Wednesday, September 29, 2010

Census and Statistics

The past two days have had headlines in the local papers discussing data from the Census Bureau. Therefore, I thought I would talk a little bit about the two topics that have been all over the headlines.


Yesterday brought us "Census finds record gap between rich and poor" from the Daily Camera and "Recession rips at US marriages, expands income gap" from the Denver Post. Both of these articles are based on data from "Income, Poverty and Health Insurance in the United States: 2009." This is an annual report released by the Census Bureau that you can actually look at back to 1985 online. The interesting fact about this article is that both articles discuss the growth in the income gap between rich and poor, which if you read further in the Census report you will discover is "not statistically significant" (Press Release), but since it was an increase that makes for much better headlines.

Want to see how the US compares to other countries in the income gap? The variable used to discuss the income gap is the Gini-coefficient of inequality. If you want to learn what about this variable and some other variables check out the Measuring Inequality section of the Poverty pages at the World Bank. For the data itself, go to World Development Indicators, a database from the World Bank.

Homeownership/Income/Education for Colorado

Today we got a series of articles from the Denver Post: "In tough economic times, Coloradans go back to school, census stats show," "Household income drops in Colorado over past 3 years, decade," and "Rate of Colorado homeownership drops 2% in 2 years." All three of these articles used 1-year estimates of the American Community Survey for 2009, which was released yesterday. This data is available from the "American Community Survey Data Sets" section of American Factfinder. Again, these articles leave out the margin of error rates for these estimates, which come about due to the fact that this is a survey, not the census form we all filled out earlier in the year. If you want data that goes in more depth, with lower margin or error rates, check out the three-year estimates (which go down to communities larger then 20,000), the one for 2007-2009 will be released in January. Even more exciting is the first 5-year estimates which will be released in December 2010, which will have data down to the census tract level. Learn all about this on the American Community Survey web site.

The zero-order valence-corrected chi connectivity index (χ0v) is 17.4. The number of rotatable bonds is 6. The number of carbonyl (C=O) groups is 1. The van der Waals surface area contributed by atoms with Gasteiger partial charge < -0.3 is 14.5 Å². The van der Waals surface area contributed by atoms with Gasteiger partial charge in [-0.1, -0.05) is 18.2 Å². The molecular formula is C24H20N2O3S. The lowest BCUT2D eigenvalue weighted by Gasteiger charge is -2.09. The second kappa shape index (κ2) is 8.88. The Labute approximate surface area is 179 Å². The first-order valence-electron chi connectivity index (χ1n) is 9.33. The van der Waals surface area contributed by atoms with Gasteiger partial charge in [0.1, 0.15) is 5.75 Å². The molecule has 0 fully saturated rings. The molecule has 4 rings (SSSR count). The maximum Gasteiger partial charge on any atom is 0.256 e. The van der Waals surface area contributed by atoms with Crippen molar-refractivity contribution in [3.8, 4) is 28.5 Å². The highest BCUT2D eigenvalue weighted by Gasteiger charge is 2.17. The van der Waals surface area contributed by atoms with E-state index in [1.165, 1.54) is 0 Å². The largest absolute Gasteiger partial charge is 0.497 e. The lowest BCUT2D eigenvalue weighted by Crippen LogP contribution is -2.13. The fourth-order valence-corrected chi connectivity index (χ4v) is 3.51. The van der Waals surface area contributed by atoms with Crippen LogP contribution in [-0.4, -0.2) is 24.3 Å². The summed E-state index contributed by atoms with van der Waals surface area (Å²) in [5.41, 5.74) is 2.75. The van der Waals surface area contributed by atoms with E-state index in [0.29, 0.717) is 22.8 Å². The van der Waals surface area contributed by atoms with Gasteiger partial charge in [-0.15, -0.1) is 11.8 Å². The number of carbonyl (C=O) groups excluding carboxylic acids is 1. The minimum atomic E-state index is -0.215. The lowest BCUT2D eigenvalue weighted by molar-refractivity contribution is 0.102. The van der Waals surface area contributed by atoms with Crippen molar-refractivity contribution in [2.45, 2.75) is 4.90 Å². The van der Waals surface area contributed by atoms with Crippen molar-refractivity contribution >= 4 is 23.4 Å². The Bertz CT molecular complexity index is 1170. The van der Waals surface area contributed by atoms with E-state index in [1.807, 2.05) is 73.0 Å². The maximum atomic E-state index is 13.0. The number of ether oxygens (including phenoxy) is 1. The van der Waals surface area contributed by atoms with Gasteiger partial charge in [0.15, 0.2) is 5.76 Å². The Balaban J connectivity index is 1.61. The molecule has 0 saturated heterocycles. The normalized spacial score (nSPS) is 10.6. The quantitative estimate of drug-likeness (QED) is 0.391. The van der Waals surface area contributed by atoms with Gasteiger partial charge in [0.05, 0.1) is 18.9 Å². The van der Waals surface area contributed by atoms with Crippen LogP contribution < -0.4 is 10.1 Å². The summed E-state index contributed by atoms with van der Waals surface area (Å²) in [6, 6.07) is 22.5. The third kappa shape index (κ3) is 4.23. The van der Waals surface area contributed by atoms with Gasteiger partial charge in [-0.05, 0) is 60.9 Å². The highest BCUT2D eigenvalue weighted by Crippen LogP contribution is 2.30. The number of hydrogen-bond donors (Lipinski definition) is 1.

Not overwhelmed by the data offerings? Then why not check out one of the library's guides to statistics.

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